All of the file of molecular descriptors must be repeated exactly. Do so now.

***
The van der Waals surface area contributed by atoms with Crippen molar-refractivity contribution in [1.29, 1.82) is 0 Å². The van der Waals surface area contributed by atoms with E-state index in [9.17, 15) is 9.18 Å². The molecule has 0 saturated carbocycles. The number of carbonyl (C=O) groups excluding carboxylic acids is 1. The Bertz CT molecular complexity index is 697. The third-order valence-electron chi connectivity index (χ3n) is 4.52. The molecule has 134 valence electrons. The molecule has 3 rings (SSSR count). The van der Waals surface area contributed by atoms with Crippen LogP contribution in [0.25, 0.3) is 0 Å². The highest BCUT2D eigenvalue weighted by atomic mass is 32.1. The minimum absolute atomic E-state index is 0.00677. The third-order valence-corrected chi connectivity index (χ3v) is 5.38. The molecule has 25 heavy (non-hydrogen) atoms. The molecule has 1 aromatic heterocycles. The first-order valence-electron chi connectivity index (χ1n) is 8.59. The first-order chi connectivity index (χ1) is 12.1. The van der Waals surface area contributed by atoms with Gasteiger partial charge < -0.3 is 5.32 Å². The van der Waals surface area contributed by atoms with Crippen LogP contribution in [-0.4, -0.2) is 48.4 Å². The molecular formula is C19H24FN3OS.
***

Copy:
The van der Waals surface area contributed by atoms with Crippen molar-refractivity contribution in [1.29, 1.82) is 0 Å². The van der Waals surface area contributed by atoms with E-state index in [9.17, 15) is 9.18 Å². The molecule has 0 saturated carbocycles. The number of carbonyl (C=O) groups excluding carboxylic acids is 1. The Bertz CT molecular complexity index is 697. The third-order valence-electron chi connectivity index (χ3n) is 4.52. The molecule has 134 valence electrons. The molecule has 3 rings (SSSR count). The van der Waals surface area contributed by atoms with Crippen LogP contribution in [0.25, 0.3) is 0 Å². The highest BCUT2D eigenvalue weighted by atomic mass is 32.1. The minimum absolute atomic E-state index is 0.00677. The third-order valence-corrected chi connectivity index (χ3v) is 5.38. The molecule has 25 heavy (non-hydrogen) atoms. The molecule has 1 aromatic heterocycles. The first-order valence-electron chi connectivity index (χ1n) is 8.59. The first-order chi connectivity index (χ1) is 12.1. The van der Waals surface area contributed by atoms with Gasteiger partial charge < -0.3 is 5.32 Å². The van der Waals surface area contributed by atoms with Crippen LogP contribution in [-0.4, -0.2) is 48.4 Å². The molecular formula is C19H24FN3OS.